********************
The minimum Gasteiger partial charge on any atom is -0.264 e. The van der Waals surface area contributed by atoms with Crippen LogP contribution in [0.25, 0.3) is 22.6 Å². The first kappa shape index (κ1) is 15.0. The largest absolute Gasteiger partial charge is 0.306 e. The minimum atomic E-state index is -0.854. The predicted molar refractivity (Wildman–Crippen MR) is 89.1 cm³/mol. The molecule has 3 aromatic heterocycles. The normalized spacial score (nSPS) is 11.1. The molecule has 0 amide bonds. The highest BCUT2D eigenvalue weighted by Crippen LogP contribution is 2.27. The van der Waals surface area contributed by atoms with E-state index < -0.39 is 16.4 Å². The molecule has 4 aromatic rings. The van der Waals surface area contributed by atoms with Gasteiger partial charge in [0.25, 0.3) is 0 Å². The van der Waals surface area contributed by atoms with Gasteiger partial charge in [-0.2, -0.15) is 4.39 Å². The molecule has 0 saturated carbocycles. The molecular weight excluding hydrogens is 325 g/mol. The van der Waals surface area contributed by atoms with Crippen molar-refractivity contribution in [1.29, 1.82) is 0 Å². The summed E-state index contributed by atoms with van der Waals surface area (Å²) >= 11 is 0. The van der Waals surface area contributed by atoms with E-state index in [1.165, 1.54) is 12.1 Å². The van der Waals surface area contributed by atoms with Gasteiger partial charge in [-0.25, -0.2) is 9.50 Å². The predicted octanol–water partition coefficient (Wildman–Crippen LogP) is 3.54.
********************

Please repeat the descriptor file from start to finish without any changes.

The minimum Gasteiger partial charge on any atom is -0.264 e. The van der Waals surface area contributed by atoms with Crippen LogP contribution in [0.25, 0.3) is 22.6 Å². The first kappa shape index (κ1) is 15.0. The largest absolute Gasteiger partial charge is 0.306 e. The minimum atomic E-state index is -0.854. The predicted molar refractivity (Wildman–Crippen MR) is 89.1 cm³/mol. The molecule has 3 aromatic heterocycles. The normalized spacial score (nSPS) is 11.1. The molecule has 0 amide bonds. The highest BCUT2D eigenvalue weighted by Crippen LogP contribution is 2.27. The van der Waals surface area contributed by atoms with E-state index < -0.39 is 16.4 Å². The molecule has 4 aromatic rings. The van der Waals surface area contributed by atoms with Gasteiger partial charge in [0.25, 0.3) is 0 Å². The van der Waals surface area contributed by atoms with Gasteiger partial charge in [-0.2, -0.15) is 4.39 Å². The molecule has 0 saturated carbocycles. The molecular weight excluding hydrogens is 325 g/mol. The van der Waals surface area contributed by atoms with Crippen molar-refractivity contribution in [1.29, 1.82) is 0 Å². The summed E-state index contributed by atoms with van der Waals surface area (Å²) >= 11 is 0. The van der Waals surface area contributed by atoms with E-state index in [1.165, 1.54) is 12.1 Å². The van der Waals surface area contributed by atoms with Gasteiger partial charge in [-0.25, -0.2) is 9.50 Å². The predicted octanol–water partition coefficient (Wildman–Crippen LogP) is 3.54.